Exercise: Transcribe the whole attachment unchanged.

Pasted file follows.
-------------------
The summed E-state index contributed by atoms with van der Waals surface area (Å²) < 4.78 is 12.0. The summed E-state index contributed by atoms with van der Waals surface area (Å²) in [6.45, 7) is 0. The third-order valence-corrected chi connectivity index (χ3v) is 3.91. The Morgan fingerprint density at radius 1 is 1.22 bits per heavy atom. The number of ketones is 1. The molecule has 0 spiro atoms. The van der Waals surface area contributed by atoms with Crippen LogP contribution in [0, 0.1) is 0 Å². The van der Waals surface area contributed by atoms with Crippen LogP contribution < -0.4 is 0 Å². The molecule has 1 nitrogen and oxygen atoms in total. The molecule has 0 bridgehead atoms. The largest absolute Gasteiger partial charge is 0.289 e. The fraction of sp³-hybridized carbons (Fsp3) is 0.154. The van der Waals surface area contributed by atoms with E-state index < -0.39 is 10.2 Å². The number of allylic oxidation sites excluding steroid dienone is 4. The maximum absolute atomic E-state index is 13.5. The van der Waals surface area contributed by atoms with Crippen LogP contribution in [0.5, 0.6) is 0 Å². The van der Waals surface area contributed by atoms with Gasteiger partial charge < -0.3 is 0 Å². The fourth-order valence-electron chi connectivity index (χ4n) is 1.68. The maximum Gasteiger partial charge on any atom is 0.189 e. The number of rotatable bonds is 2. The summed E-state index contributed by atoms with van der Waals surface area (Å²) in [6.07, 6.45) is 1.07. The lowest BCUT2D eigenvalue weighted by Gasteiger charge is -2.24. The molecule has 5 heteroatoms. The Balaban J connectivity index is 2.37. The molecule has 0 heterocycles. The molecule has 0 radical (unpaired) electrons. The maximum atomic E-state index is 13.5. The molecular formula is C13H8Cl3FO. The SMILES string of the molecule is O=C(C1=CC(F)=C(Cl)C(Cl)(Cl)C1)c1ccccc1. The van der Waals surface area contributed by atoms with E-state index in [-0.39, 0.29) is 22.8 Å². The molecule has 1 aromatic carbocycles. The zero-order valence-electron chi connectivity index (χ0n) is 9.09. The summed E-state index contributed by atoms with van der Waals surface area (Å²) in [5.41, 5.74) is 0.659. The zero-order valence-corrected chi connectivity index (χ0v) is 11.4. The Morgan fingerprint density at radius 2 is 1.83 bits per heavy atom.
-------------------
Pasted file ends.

The summed E-state index contributed by atoms with van der Waals surface area (Å²) < 4.78 is 12.0. The summed E-state index contributed by atoms with van der Waals surface area (Å²) in [6.45, 7) is 0. The third-order valence-corrected chi connectivity index (χ3v) is 3.91. The Morgan fingerprint density at radius 1 is 1.22 bits per heavy atom. The number of ketones is 1. The molecule has 0 spiro atoms. The van der Waals surface area contributed by atoms with Crippen LogP contribution in [0, 0.1) is 0 Å². The van der Waals surface area contributed by atoms with Crippen LogP contribution < -0.4 is 0 Å². The molecule has 1 nitrogen and oxygen atoms in total. The molecule has 0 bridgehead atoms. The largest absolute Gasteiger partial charge is 0.289 e. The fraction of sp³-hybridized carbons (Fsp3) is 0.154. The van der Waals surface area contributed by atoms with E-state index < -0.39 is 10.2 Å². The number of allylic oxidation sites excluding steroid dienone is 4. The maximum absolute atomic E-state index is 13.5. The van der Waals surface area contributed by atoms with Crippen LogP contribution in [0.5, 0.6) is 0 Å². The van der Waals surface area contributed by atoms with Gasteiger partial charge < -0.3 is 0 Å². The fourth-order valence-electron chi connectivity index (χ4n) is 1.68. The maximum Gasteiger partial charge on any atom is 0.189 e. The number of rotatable bonds is 2. The summed E-state index contributed by atoms with van der Waals surface area (Å²) in [6.07, 6.45) is 1.07. The lowest BCUT2D eigenvalue weighted by Gasteiger charge is -2.24. The molecule has 5 heteroatoms. The Balaban J connectivity index is 2.37. The molecule has 0 heterocycles. The molecule has 0 radical (unpaired) electrons. The maximum atomic E-state index is 13.5. The molecular formula is C13H8Cl3FO. The SMILES string of the molecule is O=C(C1=CC(F)=C(Cl)C(Cl)(Cl)C1)c1ccccc1. The van der Waals surface area contributed by atoms with E-state index in [-0.39, 0.29) is 22.8 Å². The molecule has 1 aromatic carbocycles. The zero-order valence-electron chi connectivity index (χ0n) is 9.09. The summed E-state index contributed by atoms with van der Waals surface area (Å²) in [5.41, 5.74) is 0.659. The zero-order valence-corrected chi connectivity index (χ0v) is 11.4. The Morgan fingerprint density at radius 2 is 1.83 bits per heavy atom.